Mario Kart is one of the few Nintendo series where you can actively glimpse the series' history within each new entry. You can still buy digital copies of past classics via the eShop of course, but in each recent Mario Kart title the franchise's past is right there in the game, in the large range of returning retro tracks that complement each new roster.
Some are remixed slightly while the graphics are tweaked, but their core remains the same, rebuilt with a loving eye for detail. That Koopa Troopa Beach shortcut you always aim for is still in the same place, that Wiggler is still being a jerk in Maple Treeway. The inclusion of classic tracks works so well because the series' mechanics were honed more or less to perfection early on in the series' life and have remained fairly constant ever since.
Recent games have had their gimmicks, of course, and the series has adapted slightly to fit. Mario Kart 8's gambit is anti-gravity tracks - a trick borrowed from Nintendo's other great racing series while it lays dormant - and previously there have been two-man karts, motion controls and mid-air gliding.
But when it comes to rounding up what Mario Kart 8 really offers beyond this new gambit, well, it's difficult to say. It's also difficult to justify that it needs to. People play Mario Kart because it's Mario Kart. If you're after that again here, well, Nintendo isn't about to start disappointing you.
The three Mario Kart 8 tracks Nintendo that served up as an appetiser were fairly standard early-game fodder, beginning with a souped-up Peach's Castle level that showed off the new wall-climbing anti-gravity mechanics impressively, the track snaking around and above the tall towers of the Princesses' famed home.
"What Mario Kart 8 really offers beyond its new gambit, well, it's difficult to say. It's also difficult to justify that it needs to."
Next up was a level modelled on the real world - in particular on the busy, tram-laden streets of San Francisco. Presumably it will be Mario Kart 8's token traffic-filled level, a map bustling with cars to avoid and also the city's famous stomach-churning drops in street level to boost off of.
And then it was back to the Mushroom Kingdom for the demo's final level, a track set in the Boo House locations from recent Mario platformers, populated by ghosts and skeleton fish. There are swathes of darkly psychedelic swerving floors to manoeuvre through and areas to break out Mario Kart 7's trademark glider, which returns here alongside that game's underwater propeller.
Series fans will also welcome the return of coins, back again from Mario Kart 7 after a long absence. Presumably you'll be able to spend these on kart upgrades again - Nintendo has confirmed that a more robust amount of parts will be available this time around - but the demo Eurogamer played didn't have this feature built in. Also missing - oddly - was the series' slipstream mechanic, although this may yet be added in before launch.
One thing that looked perfectly polished was Mario Kart 8's HD visuals. It's still a novelty to see the Mushroom Kingdom in high definition, and even the three basic levels on offer already looked stunning. Nintendo has also noticeably managed to keep the action at a smooth 60 frames per second, despite the huge number of racers on screen at any one time. Already, the anti-gravity sections feel a fun addition - and importantly, not one which tampers too much with the series' mechanics. The snaking, looping track courses are ripe for Mario Kart's trademark shortcuts - not that there's any lack of standard, right-side-up versions. But the sensation of being able to gaze aloft and see an opponent has somehow got themselves racing upside down above your head is a laugh out loud surprise. Like any good Mario Kart course, you'll want to replay the map until you work all of them all out.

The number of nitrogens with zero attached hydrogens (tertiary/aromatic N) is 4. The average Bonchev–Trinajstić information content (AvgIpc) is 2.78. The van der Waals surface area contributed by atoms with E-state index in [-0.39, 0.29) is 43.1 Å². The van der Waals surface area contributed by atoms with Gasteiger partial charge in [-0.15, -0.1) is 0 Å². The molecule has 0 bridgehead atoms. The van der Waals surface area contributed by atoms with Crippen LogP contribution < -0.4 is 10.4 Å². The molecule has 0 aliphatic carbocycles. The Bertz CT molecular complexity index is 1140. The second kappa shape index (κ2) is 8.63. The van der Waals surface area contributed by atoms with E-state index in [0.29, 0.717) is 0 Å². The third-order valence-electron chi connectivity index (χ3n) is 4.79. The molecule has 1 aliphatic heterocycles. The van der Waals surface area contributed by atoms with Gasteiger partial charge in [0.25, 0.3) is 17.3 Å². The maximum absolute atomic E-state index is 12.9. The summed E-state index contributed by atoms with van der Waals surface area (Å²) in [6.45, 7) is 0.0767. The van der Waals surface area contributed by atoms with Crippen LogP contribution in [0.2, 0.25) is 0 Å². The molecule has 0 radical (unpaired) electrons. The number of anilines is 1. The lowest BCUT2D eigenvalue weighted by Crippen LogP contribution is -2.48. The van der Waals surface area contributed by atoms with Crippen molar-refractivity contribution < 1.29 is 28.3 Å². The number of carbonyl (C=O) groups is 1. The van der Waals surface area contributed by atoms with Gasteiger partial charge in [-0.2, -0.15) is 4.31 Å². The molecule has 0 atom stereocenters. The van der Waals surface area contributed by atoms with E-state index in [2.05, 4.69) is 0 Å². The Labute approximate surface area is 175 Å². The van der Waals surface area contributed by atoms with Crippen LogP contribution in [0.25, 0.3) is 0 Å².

I played Mario Kart 8 with the GamePad, the standard controls for which are pleasingly similar to the feeling of playing Mario Kart Wii with a GameCube pad or Classic Controller. But, if you really want to, you can tap the GamePad touchscreen any time to switch the device into motion control mode. There's no need for any Wii Wheel-style controller attachment here, you just tilt to turn.
The GamePad can also be used to view a 2D top-down map of the course and to, er, sound your kart's horn. For a controller that was once supposed to be the centrepiece of Nintendo's system, its integration here - and increasingly in other titles - is hardly revolutionary. Even an option for it to show a rear view mirror would have been useful, as I couldn't find the option in the game already. At the very least, however, Nintendo has said that you can use it for full off-TV play.
The only real disappointment with Mario Kart 8 is that it won't be released in time for Christmas. It will instead launch sometime in spring next year - an odd choice for Nintendo to make, unless that really is the earliest it could be finished. The fact that only three levels have been shown in public rather than one full four-track cup does suggest that development is still in its early days. Regardless, it's especially disappointing considering how the 3D Mario and Mario Kart double punch worked so well to reverse flagging sales of 3DS, and how much the Wii U could now do with that same boost.
Whenever Mario Kart 8 does roll out of Nintendo's garage, it certainly looks like it will inject its own tweaks to the series, as others have before it, but does so while keeping the series' secret sauce intact.